Triggering biological processes: methods and applications of photocaged peptides and proteins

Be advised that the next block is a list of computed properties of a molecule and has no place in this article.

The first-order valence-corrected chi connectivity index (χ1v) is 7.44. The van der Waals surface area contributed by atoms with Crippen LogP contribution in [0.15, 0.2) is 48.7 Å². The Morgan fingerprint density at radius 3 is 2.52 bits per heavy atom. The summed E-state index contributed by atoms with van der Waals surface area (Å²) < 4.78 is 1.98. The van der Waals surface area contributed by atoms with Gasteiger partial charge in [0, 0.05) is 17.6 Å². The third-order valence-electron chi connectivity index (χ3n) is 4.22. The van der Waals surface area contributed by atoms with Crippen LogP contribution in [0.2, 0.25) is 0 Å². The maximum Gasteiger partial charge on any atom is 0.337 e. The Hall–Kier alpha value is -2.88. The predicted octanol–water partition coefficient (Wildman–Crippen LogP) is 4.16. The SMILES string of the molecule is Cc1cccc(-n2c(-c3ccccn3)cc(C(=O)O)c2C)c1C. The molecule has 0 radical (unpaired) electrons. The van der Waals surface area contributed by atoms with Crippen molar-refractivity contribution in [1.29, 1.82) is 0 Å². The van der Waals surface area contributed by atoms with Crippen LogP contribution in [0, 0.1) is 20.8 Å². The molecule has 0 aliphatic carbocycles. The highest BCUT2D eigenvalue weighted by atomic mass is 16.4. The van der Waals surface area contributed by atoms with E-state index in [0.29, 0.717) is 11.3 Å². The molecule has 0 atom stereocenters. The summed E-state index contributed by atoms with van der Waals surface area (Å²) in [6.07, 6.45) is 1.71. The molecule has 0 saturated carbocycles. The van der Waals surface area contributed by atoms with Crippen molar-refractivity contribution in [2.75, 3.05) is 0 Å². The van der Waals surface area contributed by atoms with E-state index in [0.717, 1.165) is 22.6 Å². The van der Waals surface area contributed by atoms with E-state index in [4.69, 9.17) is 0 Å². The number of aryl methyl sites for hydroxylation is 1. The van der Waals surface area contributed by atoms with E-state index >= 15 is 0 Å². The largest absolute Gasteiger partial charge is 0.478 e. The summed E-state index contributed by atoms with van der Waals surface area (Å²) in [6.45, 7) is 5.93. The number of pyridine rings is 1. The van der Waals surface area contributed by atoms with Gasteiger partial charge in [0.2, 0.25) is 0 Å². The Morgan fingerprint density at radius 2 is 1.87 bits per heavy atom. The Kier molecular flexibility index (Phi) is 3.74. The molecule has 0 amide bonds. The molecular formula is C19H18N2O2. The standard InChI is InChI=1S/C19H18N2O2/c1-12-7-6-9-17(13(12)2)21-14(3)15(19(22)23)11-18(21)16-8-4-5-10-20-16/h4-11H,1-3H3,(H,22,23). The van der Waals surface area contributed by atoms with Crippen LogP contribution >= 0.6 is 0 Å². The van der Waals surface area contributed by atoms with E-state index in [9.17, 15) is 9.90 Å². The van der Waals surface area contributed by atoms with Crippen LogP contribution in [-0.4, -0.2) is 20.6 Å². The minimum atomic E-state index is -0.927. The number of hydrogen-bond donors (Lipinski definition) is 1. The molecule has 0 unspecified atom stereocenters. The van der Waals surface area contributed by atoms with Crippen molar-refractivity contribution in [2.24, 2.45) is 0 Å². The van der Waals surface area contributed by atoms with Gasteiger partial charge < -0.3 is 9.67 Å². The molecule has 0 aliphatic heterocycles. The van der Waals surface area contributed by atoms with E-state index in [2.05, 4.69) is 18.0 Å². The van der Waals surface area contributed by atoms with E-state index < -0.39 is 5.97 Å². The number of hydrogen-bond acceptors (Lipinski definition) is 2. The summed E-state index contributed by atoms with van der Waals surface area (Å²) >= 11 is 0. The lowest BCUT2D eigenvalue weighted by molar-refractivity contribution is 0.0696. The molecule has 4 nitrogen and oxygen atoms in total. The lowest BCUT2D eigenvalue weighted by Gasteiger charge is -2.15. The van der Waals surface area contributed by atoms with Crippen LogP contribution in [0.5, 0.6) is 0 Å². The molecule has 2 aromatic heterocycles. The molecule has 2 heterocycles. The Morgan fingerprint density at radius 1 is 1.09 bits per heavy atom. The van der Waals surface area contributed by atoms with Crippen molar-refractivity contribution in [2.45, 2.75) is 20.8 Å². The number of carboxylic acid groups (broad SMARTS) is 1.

There has been a significant push in recent years to deploy fundamental knowledge and methods of photochemistry toward biological ends. Photoreactive groups have enabled chemists to activate biological function using the concept of photocaging. By granting spatiotemporal control over protein activation, these photocaging methods are fundamental in understanding biological processes. Peptides and proteins are an important group of photocaging targets that present conceptual and technical challenges, requiring precise chemoselectivity in complex polyfunctional environments. This review focuses on recent advances in photocaging techniques and methodologies, as well as their use in living systems. Photocaging methods include genetic and chemical approaches that require a deep understanding of structure–function relationships based on subtle changes in primary structure. Successful implementation of these ideas can shed light on important spatiotemporal aspects of living systems.